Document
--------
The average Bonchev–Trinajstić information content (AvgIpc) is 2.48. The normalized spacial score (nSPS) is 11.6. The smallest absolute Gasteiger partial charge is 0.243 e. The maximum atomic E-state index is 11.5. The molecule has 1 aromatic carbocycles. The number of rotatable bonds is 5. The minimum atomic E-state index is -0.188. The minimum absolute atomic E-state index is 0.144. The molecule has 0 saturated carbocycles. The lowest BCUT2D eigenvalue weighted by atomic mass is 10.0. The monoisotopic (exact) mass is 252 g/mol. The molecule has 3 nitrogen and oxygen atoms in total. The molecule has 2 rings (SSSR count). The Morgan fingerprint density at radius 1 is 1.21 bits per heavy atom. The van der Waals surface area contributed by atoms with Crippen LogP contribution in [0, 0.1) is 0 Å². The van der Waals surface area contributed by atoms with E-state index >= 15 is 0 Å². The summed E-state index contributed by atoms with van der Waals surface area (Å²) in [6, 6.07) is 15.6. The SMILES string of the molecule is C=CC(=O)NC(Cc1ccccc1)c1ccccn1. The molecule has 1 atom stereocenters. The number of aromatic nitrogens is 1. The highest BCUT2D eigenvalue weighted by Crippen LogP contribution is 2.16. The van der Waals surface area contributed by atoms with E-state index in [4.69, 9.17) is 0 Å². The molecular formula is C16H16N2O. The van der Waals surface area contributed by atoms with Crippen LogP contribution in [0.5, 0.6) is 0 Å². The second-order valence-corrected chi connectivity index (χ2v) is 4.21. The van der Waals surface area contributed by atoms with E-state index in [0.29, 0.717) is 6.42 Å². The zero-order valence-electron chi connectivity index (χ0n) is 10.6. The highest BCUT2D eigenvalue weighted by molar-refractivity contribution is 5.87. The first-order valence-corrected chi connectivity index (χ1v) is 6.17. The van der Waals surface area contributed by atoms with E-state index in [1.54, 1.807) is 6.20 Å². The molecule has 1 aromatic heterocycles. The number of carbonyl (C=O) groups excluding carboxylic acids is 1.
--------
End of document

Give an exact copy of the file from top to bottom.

The average Bonchev–Trinajstić information content (AvgIpc) is 2.48. The normalized spacial score (nSPS) is 11.6. The smallest absolute Gasteiger partial charge is 0.243 e. The maximum atomic E-state index is 11.5. The molecule has 1 aromatic carbocycles. The number of rotatable bonds is 5. The minimum atomic E-state index is -0.188. The minimum absolute atomic E-state index is 0.144. The molecule has 0 saturated carbocycles. The lowest BCUT2D eigenvalue weighted by atomic mass is 10.0. The monoisotopic (exact) mass is 252 g/mol. The molecule has 3 nitrogen and oxygen atoms in total. The molecule has 2 rings (SSSR count). The Morgan fingerprint density at radius 1 is 1.21 bits per heavy atom. The van der Waals surface area contributed by atoms with Crippen LogP contribution in [0, 0.1) is 0 Å². The van der Waals surface area contributed by atoms with E-state index >= 15 is 0 Å². The summed E-state index contributed by atoms with van der Waals surface area (Å²) in [6, 6.07) is 15.6. The SMILES string of the molecule is C=CC(=O)NC(Cc1ccccc1)c1ccccn1. The molecule has 1 atom stereocenters. The number of aromatic nitrogens is 1. The highest BCUT2D eigenvalue weighted by Crippen LogP contribution is 2.16. The van der Waals surface area contributed by atoms with E-state index in [4.69, 9.17) is 0 Å². The molecular formula is C16H16N2O. The van der Waals surface area contributed by atoms with Crippen LogP contribution in [0.5, 0.6) is 0 Å². The second-order valence-corrected chi connectivity index (χ2v) is 4.21. The van der Waals surface area contributed by atoms with E-state index in [0.29, 0.717) is 6.42 Å². The zero-order valence-electron chi connectivity index (χ0n) is 10.6. The highest BCUT2D eigenvalue weighted by molar-refractivity contribution is 5.87. The first-order valence-corrected chi connectivity index (χ1v) is 6.17. The van der Waals surface area contributed by atoms with E-state index in [1.54, 1.807) is 6.20 Å². The molecule has 1 aromatic heterocycles. The number of carbonyl (C=O) groups excluding carboxylic acids is 1.